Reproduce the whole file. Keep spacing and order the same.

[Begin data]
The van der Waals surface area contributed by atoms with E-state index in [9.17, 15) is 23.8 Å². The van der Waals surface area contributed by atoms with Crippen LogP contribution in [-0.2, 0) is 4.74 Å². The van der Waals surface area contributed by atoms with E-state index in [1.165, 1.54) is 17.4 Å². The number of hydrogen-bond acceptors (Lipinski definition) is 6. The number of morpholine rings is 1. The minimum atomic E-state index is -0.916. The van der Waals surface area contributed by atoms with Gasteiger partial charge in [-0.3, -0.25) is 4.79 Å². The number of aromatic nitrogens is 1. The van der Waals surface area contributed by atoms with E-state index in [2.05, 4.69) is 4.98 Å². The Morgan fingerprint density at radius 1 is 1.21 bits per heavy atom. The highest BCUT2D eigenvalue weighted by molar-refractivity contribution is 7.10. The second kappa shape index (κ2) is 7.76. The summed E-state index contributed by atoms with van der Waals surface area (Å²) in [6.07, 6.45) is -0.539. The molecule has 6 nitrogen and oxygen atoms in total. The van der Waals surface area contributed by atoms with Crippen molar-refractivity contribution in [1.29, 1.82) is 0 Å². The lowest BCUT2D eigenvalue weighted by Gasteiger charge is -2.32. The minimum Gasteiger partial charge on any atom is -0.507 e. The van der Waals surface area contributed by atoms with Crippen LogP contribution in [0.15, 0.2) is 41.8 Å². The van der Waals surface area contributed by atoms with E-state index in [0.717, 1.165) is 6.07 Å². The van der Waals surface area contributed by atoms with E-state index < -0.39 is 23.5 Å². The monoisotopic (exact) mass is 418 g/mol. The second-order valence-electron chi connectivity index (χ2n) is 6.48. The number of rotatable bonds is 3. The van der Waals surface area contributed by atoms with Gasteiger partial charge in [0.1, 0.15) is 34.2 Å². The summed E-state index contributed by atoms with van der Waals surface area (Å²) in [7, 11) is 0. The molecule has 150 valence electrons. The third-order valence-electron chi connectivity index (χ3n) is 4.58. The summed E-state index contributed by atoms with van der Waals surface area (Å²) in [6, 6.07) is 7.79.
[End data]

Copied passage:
The van der Waals surface area contributed by atoms with E-state index in [9.17, 15) is 23.8 Å². The van der Waals surface area contributed by atoms with Crippen LogP contribution in [-0.2, 0) is 4.74 Å². The van der Waals surface area contributed by atoms with E-state index in [1.165, 1.54) is 17.4 Å². The number of hydrogen-bond acceptors (Lipinski definition) is 6. The number of morpholine rings is 1. The minimum atomic E-state index is -0.916. The van der Waals surface area contributed by atoms with Gasteiger partial charge in [-0.3, -0.25) is 4.79 Å². The number of aromatic nitrogens is 1. The van der Waals surface area contributed by atoms with E-state index in [2.05, 4.69) is 4.98 Å². The Morgan fingerprint density at radius 1 is 1.21 bits per heavy atom. The highest BCUT2D eigenvalue weighted by molar-refractivity contribution is 7.10. The second kappa shape index (κ2) is 7.76. The summed E-state index contributed by atoms with van der Waals surface area (Å²) in [6.07, 6.45) is -0.539. The molecule has 6 nitrogen and oxygen atoms in total. The van der Waals surface area contributed by atoms with Crippen molar-refractivity contribution in [1.29, 1.82) is 0 Å². The lowest BCUT2D eigenvalue weighted by Gasteiger charge is -2.32. The minimum Gasteiger partial charge on any atom is -0.507 e. The van der Waals surface area contributed by atoms with Crippen LogP contribution in [0.15, 0.2) is 41.8 Å². The van der Waals surface area contributed by atoms with E-state index in [0.717, 1.165) is 6.07 Å². The van der Waals surface area contributed by atoms with E-state index < -0.39 is 23.5 Å². The monoisotopic (exact) mass is 418 g/mol. The second-order valence-electron chi connectivity index (χ2n) is 6.48. The number of rotatable bonds is 3. The van der Waals surface area contributed by atoms with Gasteiger partial charge in [0.1, 0.15) is 34.2 Å². The summed E-state index contributed by atoms with van der Waals surface area (Å²) in [7, 11) is 0. The molecule has 150 valence electrons. The third-order valence-electron chi connectivity index (χ3n) is 4.58. The summed E-state index contributed by atoms with van der Waals surface area (Å²) in [6, 6.07) is 7.79.